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Do species other than humans have distinct daily feeding patterns?

Quite frankly I don't understand how it can be unclear what I'm asking for. I'm searching for empirical data that might show instances in the animal world where a specie might have developed non-stochastic feeding patterns, for example due to "dependencies connected to the 24h circadian rhythm, dependencies to availability of food, or internal dependencies on behavioural organization in social species". For example like where we humans for social and cultural reasons have developed the very distinct "breakfast/lunch/dinner"-pattern.

Have I expressed myself badly? Do I suffer from biased awareness in how I have formulated my question?

The types of answers I expected would be in line with

Yes! We know that for example great apes organize collective feeding a couple of times per day where they transport themselves to collection of fruit trees where they use to spend a couple of hours before they retreat and spend some time socializing.

or

No, not that I'm aware of. But that might be because there haven't been any research in discovering feeding patterns like this. For example our closest relatives the great apes does not seem to have any behaviour like that, but eat randomly through out the day from morning to night.

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    $\begingroup$ I agree, your question should not have been closed. $\endgroup$
    – canadianer
    Dec 31 '14 at 11:30
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    $\begingroup$ Seconded, your question is crystal clear, and is of a far higher standard than the majority of questions on this site. $\endgroup$
    – Nathaniel
    Jan 1 '15 at 9:05
  • $\begingroup$ @Nathaniel Thank you, but for clarification I have reformulated it quite significantly after this conflict occurred, just to be sure that it's crystal clear for everyone. Good to hear that I seem to have accomplished that :) $\endgroup$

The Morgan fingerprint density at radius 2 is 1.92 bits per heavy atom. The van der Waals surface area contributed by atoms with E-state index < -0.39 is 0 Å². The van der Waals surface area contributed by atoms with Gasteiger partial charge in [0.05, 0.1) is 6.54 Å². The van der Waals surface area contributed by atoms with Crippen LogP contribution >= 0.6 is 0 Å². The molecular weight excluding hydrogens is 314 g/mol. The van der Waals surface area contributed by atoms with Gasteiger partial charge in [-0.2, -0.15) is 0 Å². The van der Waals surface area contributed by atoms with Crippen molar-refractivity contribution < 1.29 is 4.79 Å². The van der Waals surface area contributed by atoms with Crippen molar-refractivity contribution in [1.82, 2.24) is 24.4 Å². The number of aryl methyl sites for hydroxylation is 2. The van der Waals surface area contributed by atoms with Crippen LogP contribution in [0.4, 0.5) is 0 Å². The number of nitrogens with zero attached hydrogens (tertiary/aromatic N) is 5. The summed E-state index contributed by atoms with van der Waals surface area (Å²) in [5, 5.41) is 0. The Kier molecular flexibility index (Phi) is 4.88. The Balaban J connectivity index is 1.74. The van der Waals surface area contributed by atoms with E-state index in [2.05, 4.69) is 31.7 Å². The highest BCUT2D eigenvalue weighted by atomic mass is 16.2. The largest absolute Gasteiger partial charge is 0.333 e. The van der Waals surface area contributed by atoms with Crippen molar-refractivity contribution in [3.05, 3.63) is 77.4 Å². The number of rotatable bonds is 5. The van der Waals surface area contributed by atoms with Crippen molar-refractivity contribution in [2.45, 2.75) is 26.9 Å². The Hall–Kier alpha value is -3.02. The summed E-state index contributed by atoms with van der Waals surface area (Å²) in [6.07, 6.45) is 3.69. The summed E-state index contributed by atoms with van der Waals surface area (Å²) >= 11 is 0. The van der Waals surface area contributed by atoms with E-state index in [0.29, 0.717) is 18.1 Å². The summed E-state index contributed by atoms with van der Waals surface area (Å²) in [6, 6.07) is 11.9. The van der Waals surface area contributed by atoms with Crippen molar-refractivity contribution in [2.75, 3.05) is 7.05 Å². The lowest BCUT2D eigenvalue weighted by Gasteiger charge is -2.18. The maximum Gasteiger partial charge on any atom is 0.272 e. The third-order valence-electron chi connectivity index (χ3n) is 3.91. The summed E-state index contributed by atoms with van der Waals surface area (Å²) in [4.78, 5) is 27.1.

– Alex
    Jan 1 '15 at 9:13
  • $\begingroup$ I read it before the edit and it was still very clear. For some reason, a lot of questions are closed when the answer is thought to be "no". $\endgroup$
    – canadianer
    Jan 1 '15 at 19:26
  • $\begingroup$ I want to go on record here (as one of the closers) that I would not have voted to close this question in its present form. This one shows some effort in answering the question yourself. To me, a question which shows no effort or understanding at all is a valid reason to close. That is the reason I ask questions in comments. However, I prefer not to answer them in a comment thread. $\endgroup$ Jan 2 '15 at 7:24
  • $\begingroup$ @anongoodnurse Would you care to elaborate on how my original format of the question fits into "shows no effort or understanding at all"? Would be good to know for the future. $\endgroup$
    – Alex
    Jan 2 '15 at 7:38
  • $\begingroup$ I think comparing your original question with the end result will show quite clearly the difference. $\endgroup$ Jan 2 '15 at 7:42
  • $\begingroup$ @anongoodnurse I know about the difference, but I don't understand how the previous format, again, fits into "shows no effort or understanding at all". And since people agreed with me that the original format was clear and answerable and opened it again, I'm curious about your view on it. Not to mention that "shows no effort or understanding at all" is quite an attack. $\endgroup$
    – Alex
    Jan 2 '15 at 8:02
  • $\begingroup$ I apologize. I didn't mean to attack, and that does sound harsh. Having apologized, I also do not engage in protracted debates in comments. I've said my piece. Your question now is much improved over the original. Good job with editing to improve your question and on getting it reopened. $\endgroup$ Jan 2 '15 at 8:58
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Having read through the question I agree that it is clearly explained and answerable (even if that answer turns out to be 'no'). I have reopened it.

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  • $\begingroup$ Thank you. But since it ended up in this situation and as we now have empirical data that confusion might occur, I'll make sure too revise it and make it even clearer. $\endgroup$
    – Alex
    Dec 31 '14 at 15:41
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    $\begingroup$ I have now rewritten the question for extra clarity. I know meta is not supposed to be about meta-discussions about specific questions but since this thread already exists, please don't hesitate to let me know it anyone of you thinks there is any further problems. $\endgroup$
    – Alex
    Jan 1 '15 at 3:34

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